A so-called obesity gene may have more to do with food choices than with metabolism or physical activity.

Researchers are reporting that in the Dec. 11 edition of The New England Journal of Medicine.

The gene researchers studied is called the FTO gene, which is as particular variation of the FTO gene that has been linked to obesity.

That doesn't mean that people with the FTO gene variation are destined for obesity, or that other genes aren't also involved. However, the FTO variant has attracted attention for its ties to obesity.

The new study confirms that connection and goes one step further to ask how the FTO gene influences obesity. For example, does it increase calorie consumption or does it diminish calorie burning?

To learn more, researchers Joanne Cecil, PhD, of Scotland's University of Dundee  studied about 2,700 elementary school kids in Scotland.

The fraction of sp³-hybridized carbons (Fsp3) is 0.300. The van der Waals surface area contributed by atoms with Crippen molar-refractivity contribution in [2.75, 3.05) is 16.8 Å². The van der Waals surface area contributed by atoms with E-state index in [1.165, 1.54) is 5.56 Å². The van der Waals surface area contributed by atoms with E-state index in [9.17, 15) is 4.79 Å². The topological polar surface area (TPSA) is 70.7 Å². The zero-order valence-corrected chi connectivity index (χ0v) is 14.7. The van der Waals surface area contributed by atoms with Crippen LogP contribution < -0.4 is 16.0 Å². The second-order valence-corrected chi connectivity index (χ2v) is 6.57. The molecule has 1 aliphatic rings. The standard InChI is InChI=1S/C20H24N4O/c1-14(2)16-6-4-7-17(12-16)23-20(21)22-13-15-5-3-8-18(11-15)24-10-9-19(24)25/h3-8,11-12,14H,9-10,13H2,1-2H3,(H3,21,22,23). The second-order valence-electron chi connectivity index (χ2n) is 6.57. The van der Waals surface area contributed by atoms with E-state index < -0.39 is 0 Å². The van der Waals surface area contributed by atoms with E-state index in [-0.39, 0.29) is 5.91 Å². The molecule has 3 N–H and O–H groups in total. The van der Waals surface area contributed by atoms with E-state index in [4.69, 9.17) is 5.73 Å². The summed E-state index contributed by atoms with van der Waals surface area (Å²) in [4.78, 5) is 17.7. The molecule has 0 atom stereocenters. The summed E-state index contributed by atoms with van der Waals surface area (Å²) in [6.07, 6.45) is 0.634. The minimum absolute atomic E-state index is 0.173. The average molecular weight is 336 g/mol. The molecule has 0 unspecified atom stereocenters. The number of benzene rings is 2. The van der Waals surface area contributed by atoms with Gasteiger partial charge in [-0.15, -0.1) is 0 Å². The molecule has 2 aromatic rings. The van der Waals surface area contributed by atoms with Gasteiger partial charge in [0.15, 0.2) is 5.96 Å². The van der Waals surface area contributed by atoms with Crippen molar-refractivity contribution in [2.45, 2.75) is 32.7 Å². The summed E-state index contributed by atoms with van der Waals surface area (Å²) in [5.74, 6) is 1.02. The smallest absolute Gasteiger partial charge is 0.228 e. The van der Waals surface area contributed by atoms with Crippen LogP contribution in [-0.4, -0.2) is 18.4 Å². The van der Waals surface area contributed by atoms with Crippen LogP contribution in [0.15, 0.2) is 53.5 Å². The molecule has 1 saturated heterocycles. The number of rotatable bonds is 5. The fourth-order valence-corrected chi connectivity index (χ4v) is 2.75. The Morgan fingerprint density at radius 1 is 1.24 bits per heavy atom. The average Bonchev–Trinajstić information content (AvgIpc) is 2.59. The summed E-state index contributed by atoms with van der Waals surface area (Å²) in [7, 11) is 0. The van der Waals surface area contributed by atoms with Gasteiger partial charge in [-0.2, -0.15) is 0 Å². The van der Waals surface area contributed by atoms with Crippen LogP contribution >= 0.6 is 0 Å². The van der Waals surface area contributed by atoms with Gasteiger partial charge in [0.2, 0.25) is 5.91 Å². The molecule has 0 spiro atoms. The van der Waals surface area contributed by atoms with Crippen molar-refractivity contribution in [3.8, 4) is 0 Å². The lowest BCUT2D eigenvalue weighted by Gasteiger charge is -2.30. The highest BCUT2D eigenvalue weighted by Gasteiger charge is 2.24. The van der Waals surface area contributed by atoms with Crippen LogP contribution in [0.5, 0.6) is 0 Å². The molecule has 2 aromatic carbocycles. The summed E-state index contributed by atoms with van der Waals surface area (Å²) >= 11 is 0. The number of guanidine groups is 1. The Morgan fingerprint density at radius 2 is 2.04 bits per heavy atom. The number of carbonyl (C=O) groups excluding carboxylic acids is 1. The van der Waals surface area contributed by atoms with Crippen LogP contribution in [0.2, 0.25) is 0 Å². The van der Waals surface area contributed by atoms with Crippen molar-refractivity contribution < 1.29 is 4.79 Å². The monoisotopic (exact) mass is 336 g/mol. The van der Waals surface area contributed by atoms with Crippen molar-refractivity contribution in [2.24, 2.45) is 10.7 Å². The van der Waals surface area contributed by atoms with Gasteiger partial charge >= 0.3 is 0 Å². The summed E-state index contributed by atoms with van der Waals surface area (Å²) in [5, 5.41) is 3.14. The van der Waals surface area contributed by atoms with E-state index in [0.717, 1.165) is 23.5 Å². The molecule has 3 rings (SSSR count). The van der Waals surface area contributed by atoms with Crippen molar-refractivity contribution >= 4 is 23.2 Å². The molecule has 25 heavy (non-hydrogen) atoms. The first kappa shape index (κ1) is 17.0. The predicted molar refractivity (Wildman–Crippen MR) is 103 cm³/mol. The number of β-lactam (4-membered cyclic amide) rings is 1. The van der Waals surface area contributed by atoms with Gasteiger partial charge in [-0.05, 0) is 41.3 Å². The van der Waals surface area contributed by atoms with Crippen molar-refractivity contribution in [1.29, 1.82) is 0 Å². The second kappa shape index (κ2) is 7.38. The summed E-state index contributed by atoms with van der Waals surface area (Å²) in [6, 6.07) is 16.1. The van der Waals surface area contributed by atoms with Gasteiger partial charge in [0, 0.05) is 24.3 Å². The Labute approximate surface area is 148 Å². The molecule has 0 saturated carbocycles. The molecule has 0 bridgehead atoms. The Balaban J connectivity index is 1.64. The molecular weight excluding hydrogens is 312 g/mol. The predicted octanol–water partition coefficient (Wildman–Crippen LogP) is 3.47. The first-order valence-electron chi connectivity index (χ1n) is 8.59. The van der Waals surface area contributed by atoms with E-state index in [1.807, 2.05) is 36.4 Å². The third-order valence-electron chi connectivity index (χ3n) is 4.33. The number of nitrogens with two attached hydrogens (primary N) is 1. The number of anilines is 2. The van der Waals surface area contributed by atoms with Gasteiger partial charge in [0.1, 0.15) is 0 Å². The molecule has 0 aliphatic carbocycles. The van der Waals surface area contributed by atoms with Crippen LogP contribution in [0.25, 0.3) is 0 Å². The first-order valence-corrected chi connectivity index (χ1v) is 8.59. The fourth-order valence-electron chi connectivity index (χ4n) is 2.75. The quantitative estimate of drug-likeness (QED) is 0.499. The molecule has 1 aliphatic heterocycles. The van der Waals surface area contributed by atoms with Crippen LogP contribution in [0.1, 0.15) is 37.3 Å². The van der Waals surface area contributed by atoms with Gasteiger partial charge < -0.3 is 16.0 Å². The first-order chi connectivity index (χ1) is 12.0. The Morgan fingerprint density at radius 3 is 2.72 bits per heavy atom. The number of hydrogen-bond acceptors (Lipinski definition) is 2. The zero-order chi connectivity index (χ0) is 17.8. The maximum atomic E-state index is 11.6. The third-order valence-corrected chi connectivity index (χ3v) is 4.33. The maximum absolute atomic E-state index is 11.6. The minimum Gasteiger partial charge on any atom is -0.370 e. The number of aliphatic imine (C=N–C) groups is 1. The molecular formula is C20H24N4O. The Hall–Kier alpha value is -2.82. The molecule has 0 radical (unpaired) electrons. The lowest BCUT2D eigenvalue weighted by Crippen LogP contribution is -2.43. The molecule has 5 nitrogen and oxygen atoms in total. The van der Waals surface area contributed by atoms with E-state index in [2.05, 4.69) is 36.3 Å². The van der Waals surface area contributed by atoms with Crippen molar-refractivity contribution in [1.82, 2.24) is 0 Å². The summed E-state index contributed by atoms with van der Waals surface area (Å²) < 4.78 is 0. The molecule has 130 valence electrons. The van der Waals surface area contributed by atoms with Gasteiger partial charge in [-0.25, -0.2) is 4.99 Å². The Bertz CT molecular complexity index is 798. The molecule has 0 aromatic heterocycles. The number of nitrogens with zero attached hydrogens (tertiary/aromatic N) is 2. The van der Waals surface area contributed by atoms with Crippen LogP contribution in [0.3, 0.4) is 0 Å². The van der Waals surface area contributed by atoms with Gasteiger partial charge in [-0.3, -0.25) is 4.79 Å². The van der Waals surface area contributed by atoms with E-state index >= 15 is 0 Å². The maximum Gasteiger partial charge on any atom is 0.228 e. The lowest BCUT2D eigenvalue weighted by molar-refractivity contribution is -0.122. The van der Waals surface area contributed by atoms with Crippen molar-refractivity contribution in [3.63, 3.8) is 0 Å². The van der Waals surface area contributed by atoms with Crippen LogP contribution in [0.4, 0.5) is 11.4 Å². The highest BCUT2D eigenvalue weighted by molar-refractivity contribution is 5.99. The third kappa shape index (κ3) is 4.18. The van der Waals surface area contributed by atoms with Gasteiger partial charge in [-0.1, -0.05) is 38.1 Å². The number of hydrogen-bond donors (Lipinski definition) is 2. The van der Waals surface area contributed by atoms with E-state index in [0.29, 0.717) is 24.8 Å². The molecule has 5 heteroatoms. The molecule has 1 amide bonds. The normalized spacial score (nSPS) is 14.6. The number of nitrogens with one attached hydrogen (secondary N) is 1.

Cecil's team measured the children's height, weight, and waist and hip circumferences. She also checked the kids' FTO genes, based on saliva samples the students provided.

As expected, the heavier children were more likely to have the FTO gene variant. Their extra weight came from fat mass, not lean tissue.

The groundbreaking part of the study involved a subgroup of 76 students who got their metabolism monitored for 10 days and ate special test meals at the school. The researchers weighed the available food before and after those meals to see how much the kids had eaten.

Those tests showed the FTO variant didn't make for a sluggish metabolism, but it was linked to eating more food, especially high-calorie food, in the test meals.

So the FTO variant seemed to be involved in consumption of calories, not how the body handles those calories, noted Cecil.

Do you have a variant of the FTO gene?

It’s possible that your weight-gain, or inability to maintain weight loss is not your fault and may have more to do with your genes.

Knowing that you have the FTO variant could allow you to make better food choices that address your body’s need for certain types of food that help make you feel full after eating and to avoid the kinds of food that leave you hungry.

FTO Gene // What is it?

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the FTO gene variant with a Genetic Gene test.


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